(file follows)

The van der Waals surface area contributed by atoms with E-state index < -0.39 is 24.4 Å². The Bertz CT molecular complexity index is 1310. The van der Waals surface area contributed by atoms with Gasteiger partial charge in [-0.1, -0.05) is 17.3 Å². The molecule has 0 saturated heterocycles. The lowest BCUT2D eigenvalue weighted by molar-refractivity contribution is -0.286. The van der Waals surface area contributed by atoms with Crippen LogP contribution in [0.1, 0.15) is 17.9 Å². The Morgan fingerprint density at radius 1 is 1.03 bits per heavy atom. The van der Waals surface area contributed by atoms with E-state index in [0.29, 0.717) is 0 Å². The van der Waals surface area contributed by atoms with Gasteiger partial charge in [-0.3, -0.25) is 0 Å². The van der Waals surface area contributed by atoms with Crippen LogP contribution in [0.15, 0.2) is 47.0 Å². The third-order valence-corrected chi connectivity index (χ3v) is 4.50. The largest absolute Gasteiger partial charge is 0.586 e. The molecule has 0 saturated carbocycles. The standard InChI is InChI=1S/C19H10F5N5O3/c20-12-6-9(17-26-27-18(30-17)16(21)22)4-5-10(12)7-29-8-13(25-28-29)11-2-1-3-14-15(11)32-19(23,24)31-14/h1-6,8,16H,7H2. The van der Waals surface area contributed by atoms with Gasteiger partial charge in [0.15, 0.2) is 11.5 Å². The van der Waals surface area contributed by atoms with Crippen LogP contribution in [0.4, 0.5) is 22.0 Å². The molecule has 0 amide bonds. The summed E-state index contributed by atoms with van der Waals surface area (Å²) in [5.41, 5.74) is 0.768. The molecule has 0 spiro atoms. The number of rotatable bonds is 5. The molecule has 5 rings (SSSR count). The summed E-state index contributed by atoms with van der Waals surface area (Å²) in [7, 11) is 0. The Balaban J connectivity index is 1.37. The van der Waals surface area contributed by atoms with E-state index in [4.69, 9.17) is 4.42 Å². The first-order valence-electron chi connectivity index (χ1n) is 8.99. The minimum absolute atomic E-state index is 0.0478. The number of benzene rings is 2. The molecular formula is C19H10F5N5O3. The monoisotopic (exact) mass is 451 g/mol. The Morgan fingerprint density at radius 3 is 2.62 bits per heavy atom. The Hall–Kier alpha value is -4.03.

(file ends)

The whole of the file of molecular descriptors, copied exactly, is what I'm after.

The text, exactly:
The van der Waals surface area contributed by atoms with E-state index < -0.39 is 24.4 Å². The Bertz CT molecular complexity index is 1310. The van der Waals surface area contributed by atoms with Gasteiger partial charge in [-0.1, -0.05) is 17.3 Å². The molecule has 0 saturated heterocycles. The lowest BCUT2D eigenvalue weighted by molar-refractivity contribution is -0.286. The van der Waals surface area contributed by atoms with Crippen LogP contribution in [0.1, 0.15) is 17.9 Å². The Morgan fingerprint density at radius 1 is 1.03 bits per heavy atom. The van der Waals surface area contributed by atoms with E-state index in [0.29, 0.717) is 0 Å². The van der Waals surface area contributed by atoms with Gasteiger partial charge in [-0.3, -0.25) is 0 Å². The van der Waals surface area contributed by atoms with Crippen LogP contribution in [0.15, 0.2) is 47.0 Å². The third-order valence-corrected chi connectivity index (χ3v) is 4.50. The largest absolute Gasteiger partial charge is 0.586 e. The molecule has 0 saturated carbocycles. The standard InChI is InChI=1S/C19H10F5N5O3/c20-12-6-9(17-26-27-18(30-17)16(21)22)4-5-10(12)7-29-8-13(25-28-29)11-2-1-3-14-15(11)32-19(23,24)31-14/h1-6,8,16H,7H2. The van der Waals surface area contributed by atoms with Gasteiger partial charge in [0.15, 0.2) is 11.5 Å². The van der Waals surface area contributed by atoms with Crippen LogP contribution in [0.4, 0.5) is 22.0 Å². The molecule has 0 amide bonds. The summed E-state index contributed by atoms with van der Waals surface area (Å²) in [5.41, 5.74) is 0.768. The molecule has 0 spiro atoms. The number of rotatable bonds is 5. The molecule has 5 rings (SSSR count). The summed E-state index contributed by atoms with van der Waals surface area (Å²) in [7, 11) is 0. The Balaban J connectivity index is 1.37. The van der Waals surface area contributed by atoms with E-state index in [4.69, 9.17) is 4.42 Å². The first-order valence-electron chi connectivity index (χ1n) is 8.99. The minimum absolute atomic E-state index is 0.0478. The number of benzene rings is 2. The molecular formula is C19H10F5N5O3. The monoisotopic (exact) mass is 451 g/mol. The Morgan fingerprint density at radius 3 is 2.62 bits per heavy atom. The Hall–Kier alpha value is -4.03.